South Side further along path
Janette Knittel marveled at the transformation of the Monongahela riverfront while walking in the new South Shore Riverfront Park on Wednesday.
Knittel, 51, of Kennedy remembered when the park and adjoining SouthSide Works was part of the Jones & Laughlin Steel plant, later LTV Steel, that belched smoke and fire from both sides of the river and helped earn Pittsburgh its "Smoky City" moniker. Now, she can spend lunch breaks from General Dynamics strolling through the 3.2 acre park.
"I started walking through here and thought, 'This is a surprise,' " said Knittel, who grew up in McKees Rocks. "I remember driving past here on my way to Kennywood, and the mill was right along Carson Street. There was no reason to come to the South Side unless you were going to Kennywood back then."
Pittsburgh Mayor Luke Ravenstahl and other dignitaries officially opened the $13.4 million park that runs from 25th Street to the Hot Metal Bridge and links by trail to the South Side Riverfront Park that runs between 18th and Ninth streets. The city paid for the project with about $10.6 million in federal, state and local money and about $2.7 million in private donations from the Richard King Mellon Foundation, Heinz Endowments, Soffer Organization and Columbia Gas.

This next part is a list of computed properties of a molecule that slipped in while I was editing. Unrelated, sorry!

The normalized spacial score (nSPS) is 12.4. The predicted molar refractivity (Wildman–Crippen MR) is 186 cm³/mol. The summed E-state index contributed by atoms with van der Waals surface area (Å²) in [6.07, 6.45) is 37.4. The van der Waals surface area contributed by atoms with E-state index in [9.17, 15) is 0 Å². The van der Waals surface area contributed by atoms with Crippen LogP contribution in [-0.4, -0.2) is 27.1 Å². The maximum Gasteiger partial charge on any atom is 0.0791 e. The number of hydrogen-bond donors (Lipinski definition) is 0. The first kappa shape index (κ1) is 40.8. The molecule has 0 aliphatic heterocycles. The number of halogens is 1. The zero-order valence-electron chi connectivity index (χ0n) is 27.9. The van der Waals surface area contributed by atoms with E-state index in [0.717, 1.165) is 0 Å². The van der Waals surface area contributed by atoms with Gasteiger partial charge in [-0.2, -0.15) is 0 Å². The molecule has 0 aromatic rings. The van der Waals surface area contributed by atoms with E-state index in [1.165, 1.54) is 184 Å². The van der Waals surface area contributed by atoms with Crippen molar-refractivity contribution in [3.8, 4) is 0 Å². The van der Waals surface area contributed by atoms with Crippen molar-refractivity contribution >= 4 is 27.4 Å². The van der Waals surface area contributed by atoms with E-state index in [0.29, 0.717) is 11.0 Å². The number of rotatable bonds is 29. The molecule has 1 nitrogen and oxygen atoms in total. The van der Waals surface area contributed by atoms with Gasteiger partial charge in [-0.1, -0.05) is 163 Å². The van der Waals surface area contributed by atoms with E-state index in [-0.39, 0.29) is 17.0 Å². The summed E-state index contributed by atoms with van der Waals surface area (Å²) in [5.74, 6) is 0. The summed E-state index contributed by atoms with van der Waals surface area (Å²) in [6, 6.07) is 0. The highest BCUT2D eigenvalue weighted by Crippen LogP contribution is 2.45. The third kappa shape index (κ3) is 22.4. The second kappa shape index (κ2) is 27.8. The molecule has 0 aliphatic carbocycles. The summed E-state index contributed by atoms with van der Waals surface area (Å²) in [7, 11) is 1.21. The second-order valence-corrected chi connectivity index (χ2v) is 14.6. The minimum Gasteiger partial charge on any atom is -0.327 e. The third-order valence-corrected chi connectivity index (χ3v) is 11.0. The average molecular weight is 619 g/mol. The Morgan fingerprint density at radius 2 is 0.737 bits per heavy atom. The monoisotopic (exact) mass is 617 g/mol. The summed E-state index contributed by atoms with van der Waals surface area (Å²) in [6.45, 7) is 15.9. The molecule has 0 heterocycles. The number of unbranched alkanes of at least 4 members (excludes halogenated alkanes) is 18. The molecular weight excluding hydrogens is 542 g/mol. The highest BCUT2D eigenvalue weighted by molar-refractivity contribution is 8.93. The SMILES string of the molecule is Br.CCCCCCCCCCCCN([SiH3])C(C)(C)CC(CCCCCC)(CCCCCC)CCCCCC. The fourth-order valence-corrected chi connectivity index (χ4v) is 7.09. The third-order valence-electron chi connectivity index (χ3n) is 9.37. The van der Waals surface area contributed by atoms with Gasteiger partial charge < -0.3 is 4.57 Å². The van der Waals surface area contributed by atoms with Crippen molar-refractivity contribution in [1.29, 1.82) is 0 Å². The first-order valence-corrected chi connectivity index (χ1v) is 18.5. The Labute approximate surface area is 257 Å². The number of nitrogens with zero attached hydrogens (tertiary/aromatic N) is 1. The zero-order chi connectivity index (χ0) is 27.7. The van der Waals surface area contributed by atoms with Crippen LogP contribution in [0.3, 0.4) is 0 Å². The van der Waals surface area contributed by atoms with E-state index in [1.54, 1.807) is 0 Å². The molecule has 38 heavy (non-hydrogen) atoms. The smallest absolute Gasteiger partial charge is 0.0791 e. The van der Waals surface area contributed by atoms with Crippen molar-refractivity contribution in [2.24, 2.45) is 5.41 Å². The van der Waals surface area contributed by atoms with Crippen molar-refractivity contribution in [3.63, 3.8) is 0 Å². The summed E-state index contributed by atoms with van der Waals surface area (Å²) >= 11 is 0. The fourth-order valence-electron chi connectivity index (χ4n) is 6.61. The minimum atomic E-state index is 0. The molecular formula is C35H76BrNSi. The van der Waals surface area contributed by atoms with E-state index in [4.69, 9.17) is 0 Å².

"It's beautiful," said Leo McIntyre, 43, of Canonsburg, an employee of The Fireplace in McKees Rocks, who was eating lunch near the Birmingham Bridge. "The river is right here. There's trains. You can see the barges going up and down the river."
The park, which offers waterfront access to the SouthSide Works retail area and the Three Rivers Heritage and Great Allegheny Passage trail systems, does not ignore the land's steelmaking legacy.
Remnants of the steel mill, which closed in 1984, are evident throughout. Five steel ingots and a large slag ladle that crews uncovered during site development were preserved and displayed. Rivers of Steel National Heritage Area donated a former gate to J&L's Morgan Billet Mill, which also is on display, and provided interpretive plaques for the displays.
Ronald Baraff, director of museum collections and archives for Rivers of Steel, said the South Shore park was once the site of the No. 2 Open Hearth department. J&L began making iron on the South Side in 1853, he said.
Allan Helminiak, 68, of South Side Slopes was biking through the place where his late father, Albert, once worked as a bricklayer. Helminiak, a retired machinist, said he had aspirations of working there until a grade school tour of the mill. The dirt and heat convinced him there were better ways to make money, he said.
"It's convenient," he said of the park. "But also this is a great place to get on any of the trails. Like today, I was getting bored at the house, so I decided to get out the bike and see where it takes me."